Dir. Guy Maddin. Canada. 2003. 99 min.
Canadian auteur Guy Maddin is considered by many an unheralded cinematic genius. The Saddest Music In The World will change that at home: Canadian audiences will give this raucous comedy the art-house welcome it richly deserves. Abroad, it will test the ingenuity of international buyers seeking to position this rare bird. To say this is Maddin's most commercially-viable film isn't saying much, given that it's shot almost entirely in black-and-white and in Maddin's trade-mark silent-era style. Indeed, its sheer novelty could lead to broader art-house territory. The trick will be leveraging the already growing critical adulation, the star wattage of lead Isabella Rossellini and a stand-out comic turn by Mark McKinney, best-known for his work on US comedy show Saturday Night Live and in the comedy troupe The Kids In The Hall.
To say the film is set in a wintry Depression-era Winnipeg would be a literal-minded disservice: filmed entirely in studio, Matthew Davies' mind-boggling production design is a curio that belongs in snow globe, where the trolley cars scuttle like moles in channels of snow and a legless brewery baroness rules her empire from atop a pair of glass legs filled with beer.
Said baroness, Lady Port-Huntly (Rossellini), concocts a cynical plan to boost consumption of her product. Knowing well that sorrow is best drowned in alcohol - 'if you're sad and like beer, I'm your lady' -- she holds a competition for the saddest music in the world. From all points, musicians come to vie for the prize and the tear-ducts of the crowds. Among them are two estranged Canadian brothers, Chester (McKinney), a failed Broadway producer, and Roderick (McMillan), a dyspeptic cellist who pines for his lost wife and son. In true Canadian spirit, Chester decides to represent the US while Roderick, posing incognito, will represent Serbia (the sad land that started WWI). While Chester goes about bribing the best of other countries' entertainers to join his Yankee Doodle 'cavalcade of misery', Roderick discovers that Chester's amnesiac girlfriend Narcissa (de Medeiros) is in fact Roderick's long-lost wife.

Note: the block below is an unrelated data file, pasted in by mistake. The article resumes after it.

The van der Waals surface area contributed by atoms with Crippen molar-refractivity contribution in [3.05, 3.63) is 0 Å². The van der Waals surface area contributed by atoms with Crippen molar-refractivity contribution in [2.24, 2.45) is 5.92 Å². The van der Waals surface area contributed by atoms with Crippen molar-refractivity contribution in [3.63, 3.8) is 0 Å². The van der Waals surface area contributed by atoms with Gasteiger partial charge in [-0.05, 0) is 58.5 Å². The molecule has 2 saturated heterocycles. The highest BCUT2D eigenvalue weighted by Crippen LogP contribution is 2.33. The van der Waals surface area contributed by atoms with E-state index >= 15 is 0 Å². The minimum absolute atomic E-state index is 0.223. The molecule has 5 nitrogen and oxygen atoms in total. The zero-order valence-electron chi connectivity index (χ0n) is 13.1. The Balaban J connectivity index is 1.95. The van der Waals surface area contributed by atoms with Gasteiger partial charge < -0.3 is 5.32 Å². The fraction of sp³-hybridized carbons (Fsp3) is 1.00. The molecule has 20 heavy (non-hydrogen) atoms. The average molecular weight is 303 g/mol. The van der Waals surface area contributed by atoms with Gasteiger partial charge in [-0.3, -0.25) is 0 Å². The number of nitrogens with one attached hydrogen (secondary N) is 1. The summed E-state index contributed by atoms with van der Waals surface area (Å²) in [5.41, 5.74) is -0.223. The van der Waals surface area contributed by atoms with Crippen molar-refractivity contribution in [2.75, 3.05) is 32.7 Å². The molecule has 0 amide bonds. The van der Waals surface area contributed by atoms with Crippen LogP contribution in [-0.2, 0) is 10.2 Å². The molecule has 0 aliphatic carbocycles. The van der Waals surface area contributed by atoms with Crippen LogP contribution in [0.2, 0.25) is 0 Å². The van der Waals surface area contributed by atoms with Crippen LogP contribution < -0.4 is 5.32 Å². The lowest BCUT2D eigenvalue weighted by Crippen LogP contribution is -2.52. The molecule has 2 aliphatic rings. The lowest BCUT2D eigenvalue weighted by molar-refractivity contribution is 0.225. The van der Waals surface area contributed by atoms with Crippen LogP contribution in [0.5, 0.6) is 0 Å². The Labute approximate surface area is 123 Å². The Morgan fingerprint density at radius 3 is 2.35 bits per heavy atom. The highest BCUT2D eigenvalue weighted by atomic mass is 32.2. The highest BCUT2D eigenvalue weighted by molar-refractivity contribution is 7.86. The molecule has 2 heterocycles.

McKinney, channeling Groucho Marx via Clark Gable, pulls out all the stops. He tunnels into Chester's cheerful connivance with lip-smacking gusto. There is no low he won't go to achieve his aim, including re-igniting the passion of Lady Port-Huntly. For her part, Rossellini is exceptional in a role unlike any she has played. The other performers are exceptional in their believability given the absurdity that reigns. Only the tiny perfect Maria de Medeiros could say, 'I'm not an American. I'm an nymphomaniac.
Maddin's accomplishment cannot be understated: he achieves everything his backers must have been looking for - a coherent plot, a compelling dramatic arc - while staying true to his bizarrely beautiful aesthetic. Endlessly inventive, brimming with spit-fire wit, an homage to cinema stretching from formalist silent melodrama to screw-ball comedies of the 1930s and underpinned by contemporary political satire: this is a true work of film art.
Prod co: Rhombus Media/Buffalo Gal Pictures
Int'l sales: Rhombus International
Prods: Niv Fichman, Jody Shapiro
Scr: Guy Maddin, George Toles, based on an original screenplay by Kazuo Ishiguro
DoP: Luc Montpellier
Prod des: Matthew Davis
Ed: David Wharnsby
Mus: Christopher Dedrick
Main cast: Mark McKinney, Isabella Rossellini, Maria de Medeiros, David Fox, Ross McMillan